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Research questions:
• What paths did cyclists ride through the
selected shared spaces intersections?
• Did cyclists ride t...
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Duncan shared space poster_tcs_2016

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Allison Duncan

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Duncan shared space poster_tcs_2016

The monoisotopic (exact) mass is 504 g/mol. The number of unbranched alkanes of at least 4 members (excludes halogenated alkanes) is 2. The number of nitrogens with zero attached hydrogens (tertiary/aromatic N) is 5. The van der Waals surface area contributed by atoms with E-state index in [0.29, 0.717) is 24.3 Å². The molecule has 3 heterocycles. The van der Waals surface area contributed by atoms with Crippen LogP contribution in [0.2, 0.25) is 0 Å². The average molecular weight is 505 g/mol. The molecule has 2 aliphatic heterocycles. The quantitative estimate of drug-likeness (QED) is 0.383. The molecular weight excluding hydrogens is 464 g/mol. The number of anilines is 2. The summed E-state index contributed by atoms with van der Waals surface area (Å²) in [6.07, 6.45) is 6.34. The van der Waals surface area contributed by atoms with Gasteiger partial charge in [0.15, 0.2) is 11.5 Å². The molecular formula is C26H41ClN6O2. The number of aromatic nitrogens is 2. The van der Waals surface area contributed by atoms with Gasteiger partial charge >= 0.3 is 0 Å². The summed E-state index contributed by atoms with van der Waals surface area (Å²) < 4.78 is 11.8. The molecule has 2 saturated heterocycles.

1. 1. Research questions: • What paths did cyclists ride through the selected shared spaces intersections? • Did cyclists ride through the shared space intersections differently than non-shared space intersections? Understanding Shared Space: an Examination of Cyclists and Shared Space Projects Allison B. Duncan, PhD Portland State University Methods • Video analysis of 1750 cyclists riding through 3 shared space intersections and 3 control intersections. • Cyclist paths were plotted from videos taken during the summer of 2014. Path differs from a route by its scale and is defined at the intersection scale as the course taken when riding through an intersection. • Each path was plotted over a site plan and the rele- vant variables analyzed. • Sidewalk and crosswalk use were two variables ana- lyzed. Study sites: 1. Elwick Square 2. Coventry & Coventry control 3. Poynton Introduction: There is growing interest in making our streets safer for vulnerable users. Shared space, an urban design and traffic calming technique, is touted to improve the safety of vulnerable users. It involves removal of a street’s traffic control elements (curbs, signs, lane markings, etc.) so the road- way becomes an integral component of the surrounding urban fabric. The goal is to open the space to all users equally. Europe has implemented many shared space projects and interest in growing in the United States. This is a newer area of study; the concept has only been around since the 1980’s. The majority of existing research has focused on pedestrians as the primary vulnerable user group. This research focused on how bicycle riders use shared space intersections. Coventry, England. Control intersection Coventry, England. Shared intersection Results: • Chi Square tests run on the pooled data showed a significant, large relationship between site and sidewalk use X2 (5) = 469.3, p =.000. X2 tests did not find a significant association between site and crosswalk use. • Shared sites and sidewalk use showed a signifi- cant, medium association X2 (2) = 178.0, p=.000. • Control sites and sidewalk use showed a signif- icant, large association X2 (2) = 233.9, p=.000. • Shared sites and crosswalk use showed a sig- nificant, small association X2 (4) = 17.1, p=.002. Conclusions: Observations showed that cyclists rode both in the road and/or on the sidewalk for both types of intersections. When comparing both shared and control sites, my research found that a significant proportion of cyclists would ride on the side- walk if it was accessible for either intersection type. Addi- tionally, I found that cyclists were more likely to ride through the crosswalks of shared space intersections than control in- tersections. This shows that even when calmed or not, many riders preferred to avoid riding near vehicles when possible through the study sites. Acknowledgments: This research was generously support- ed by a National Institute for Transpor- tation and Communities (NITC) Dis- sertation Fellowship 64% 88% 62% 42% 33% 18% 25% 13% 0.50% 2% 0.50% 3% 0% 10% 20% 30% 40% 50% 60% 70% 80% 90% 100% Coventry cntrl [n=422] Elwick Sq (shared) [n=357] Poynton (shared) [n=206] Coventry (shared) [n=490] Site Sidewalk and Crosswalk use:observedpercentages Sidewalk use Crosswalk use Veer to crosswalk Observational results: Selected variables Ashford, Elwick Square England. Shared intersection Poynton, England. Shared intersection Example of possible cyclist paths through a study site: